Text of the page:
i think im missing something could use a pointer heres the problem
A palindrome is a string that reads the same backward as forward.
For example, the words mom, dad, madam and radar are all palindromes. Write a class Pstring that is derived from the STL string class. The Pstring class adds a member function
bool isPalindrome( )
that determines whether the string is a palindrome. Include a constructor that takes an STL string object as parameter and passes it to the string base class constructor. Test your class by having a main program that asks the user to enter a string. The program uses the string to initialize a Pstring object and then calls isPalindrome() to determine whether the string entered is a palindrome. You may find it useful to use the subscript operator [] of the string class: if str is a string object and k is an integer, then str[k] returns the character at position k in the string.

not looking for the answer just a push in the right direction heres the code I do have.
main.cpp

#include <iostream>
#include "Pstring.h"
using namespace std;

int main(int argc, char * const argv[]){
	string test;
	cout << "Enter word to test: ";
	cin >> test;
	Pstring palindromeTest(test);

	return 0;
}

Pstring.cpp

#include "Pstring.h"

Pstring::Pstring() {
	// TODO Auto-generated constructor stub

}

Pstring::~Pstring() {
	// TODO Auto-generated destructor stub
}

Pstring::Pstring(string word){
	static string testWord = word;
	if (isPalindrome() == true) {
		cout << "the word is a palindrome";
	} else if (isPalindrome() == false) {
		cout << "the word is not a palindrome";
	}
}

bool Pstring::isPalindrome(){
	int i,j;
	string tempString = testWord;
	for (i = 0, j = tempString.length(); i <= j; i++, j--) {
		cerr<<testWord[i];
		cerr<<tempString[j];
		if (testWord[i] != tempString[j]) {
			return false;
		}
	}
	return true;
}

and the .h

#ifndef PSTRING_H_
#define PSTRING_H_
#include <iostream>
#include <string>
using namespace std;
class Pstring : public string {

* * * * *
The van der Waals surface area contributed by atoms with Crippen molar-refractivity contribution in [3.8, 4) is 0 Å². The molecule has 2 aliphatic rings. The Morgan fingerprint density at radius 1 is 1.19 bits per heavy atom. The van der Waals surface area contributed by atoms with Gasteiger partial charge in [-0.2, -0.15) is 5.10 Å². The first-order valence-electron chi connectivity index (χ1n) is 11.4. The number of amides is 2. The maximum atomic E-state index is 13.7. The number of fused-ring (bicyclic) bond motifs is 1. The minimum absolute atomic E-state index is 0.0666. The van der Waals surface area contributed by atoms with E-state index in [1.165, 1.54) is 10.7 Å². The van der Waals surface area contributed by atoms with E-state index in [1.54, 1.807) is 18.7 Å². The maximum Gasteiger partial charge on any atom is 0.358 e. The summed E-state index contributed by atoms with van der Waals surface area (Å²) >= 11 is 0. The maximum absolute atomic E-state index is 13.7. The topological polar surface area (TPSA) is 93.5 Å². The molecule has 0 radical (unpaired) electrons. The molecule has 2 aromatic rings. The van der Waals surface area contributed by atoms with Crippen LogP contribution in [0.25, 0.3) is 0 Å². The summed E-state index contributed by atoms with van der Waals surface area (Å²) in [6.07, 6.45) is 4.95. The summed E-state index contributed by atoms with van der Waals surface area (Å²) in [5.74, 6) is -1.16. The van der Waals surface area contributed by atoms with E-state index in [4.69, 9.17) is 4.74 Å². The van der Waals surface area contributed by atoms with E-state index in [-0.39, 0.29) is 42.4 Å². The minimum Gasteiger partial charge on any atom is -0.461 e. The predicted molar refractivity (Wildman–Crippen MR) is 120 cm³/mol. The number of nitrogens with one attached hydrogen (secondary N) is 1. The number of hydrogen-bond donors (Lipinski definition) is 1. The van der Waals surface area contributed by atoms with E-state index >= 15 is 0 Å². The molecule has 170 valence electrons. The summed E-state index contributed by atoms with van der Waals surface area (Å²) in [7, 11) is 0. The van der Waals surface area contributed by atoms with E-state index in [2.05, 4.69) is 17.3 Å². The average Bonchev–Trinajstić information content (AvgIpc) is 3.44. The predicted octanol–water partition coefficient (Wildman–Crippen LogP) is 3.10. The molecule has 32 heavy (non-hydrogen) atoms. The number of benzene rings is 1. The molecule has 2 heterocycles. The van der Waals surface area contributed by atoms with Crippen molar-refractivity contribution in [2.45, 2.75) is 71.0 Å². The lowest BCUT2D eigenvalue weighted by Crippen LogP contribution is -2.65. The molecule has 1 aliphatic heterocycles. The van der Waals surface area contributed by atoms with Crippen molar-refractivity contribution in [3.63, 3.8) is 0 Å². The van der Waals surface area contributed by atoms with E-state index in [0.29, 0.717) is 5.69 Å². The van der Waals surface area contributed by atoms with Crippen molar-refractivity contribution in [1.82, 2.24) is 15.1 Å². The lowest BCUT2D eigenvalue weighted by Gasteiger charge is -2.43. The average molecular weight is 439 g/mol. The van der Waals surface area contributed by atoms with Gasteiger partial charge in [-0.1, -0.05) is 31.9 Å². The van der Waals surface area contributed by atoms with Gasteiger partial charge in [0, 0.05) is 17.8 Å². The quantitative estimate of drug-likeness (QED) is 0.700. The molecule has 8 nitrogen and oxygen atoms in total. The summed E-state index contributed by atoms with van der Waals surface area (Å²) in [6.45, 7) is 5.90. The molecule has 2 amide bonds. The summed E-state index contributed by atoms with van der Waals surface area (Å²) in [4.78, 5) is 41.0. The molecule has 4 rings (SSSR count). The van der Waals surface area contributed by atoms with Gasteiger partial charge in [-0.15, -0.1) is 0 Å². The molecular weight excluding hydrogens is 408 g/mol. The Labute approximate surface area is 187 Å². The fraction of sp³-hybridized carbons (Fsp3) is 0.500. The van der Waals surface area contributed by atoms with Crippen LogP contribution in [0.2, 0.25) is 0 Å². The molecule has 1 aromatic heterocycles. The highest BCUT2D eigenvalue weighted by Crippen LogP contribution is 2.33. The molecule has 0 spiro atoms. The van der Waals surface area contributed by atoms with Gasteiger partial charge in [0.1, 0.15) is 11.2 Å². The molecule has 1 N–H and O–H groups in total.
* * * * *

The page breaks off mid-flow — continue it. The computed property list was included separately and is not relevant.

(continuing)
public:
	Pstring();
	Pstring(string word);
	virtual ~Pstring();
	bool isPalindrome();

private:
	string testWord;
};

#endif /* PSTRING_H_ */

thanks for any help

You need to be doing something like this in the constructor:

Pstring::Pstring(string word): string(word)
{
	if (isPalindrome() ) 
		cout << "the word is a palindrome";
	 else
		cout << "the word is not a palindrome";
}

The ": string(word)" I added to the constructor will initialise the std::string part of Pstring with the passed in std::string (aka word).
Also you only need to call isPalindrome() once, not twice! And you don't need the static std::string in your constructor either.

Next up, in your isPalindrome function, you can retrieve the string from the base class (the std::string part) of your Pstring by using the c_str() function, which returns a c style string. If you use the c style string to create a tempory local std::string in your function, you can then use your two indexes (i and j) to index the string. No need to use two strings here! Simply set i to index the start of the string and j to index the end and compare the two values before incrementing i, decrementing j and reiterating through the loop.

Like so:

bool Pstring::isPalindrome()
{
	int i,j;
    
    // create a local string (using the std::string.c_str() function to retrieve the word stored in the base class part of Pstring) 
	string testWord(this->c_str());
	for (i = 0, j = testWord.size()-1; i <= j; i++, j--) {
		if (testWord[i] != testWord[j]) {
			return false;
		}
	}
	return true;
}

Note, the index j is initialised to testWord.size()-1 to take the \0 at the end of the string into consideration!

Cheers for now,
Jas.

Alternatively, you could use two std::string::iterators to iterate through the string comparing values like so:

bool Pstring::isPalindrome()
{
    // create a local string (using the std::string.c_str() function to retrieve the word stored in the base class)
    string testWord(this->c_str());

    string::iterator front, back;
    for(front = testWord.begin(), back = testWord.end()-1; front<=back; front++, back--)
    {
        if(*front != *back)
            return false;
    }
    return true;
}

Again, we're initialising back to testWord.end()-1 to avoid the null at the end of the string.

Cheers for now,
Jas.

{Slaps forehead} Doh! Just thought of another thing...
There's no need for the copy of the string if we're using iterators.
We can do this instead:

bool Pstring::isPalindrome()
{
    string::iterator front, back;
    for(front = this->begin(), back = this->end()-1; front<=back; front++, back--)
    {
        if(*front != *back)
            return false;
    }
    return true;
}

J.

Thanks for the help the first way was the easiest got it working was think ing it was a cstring thing

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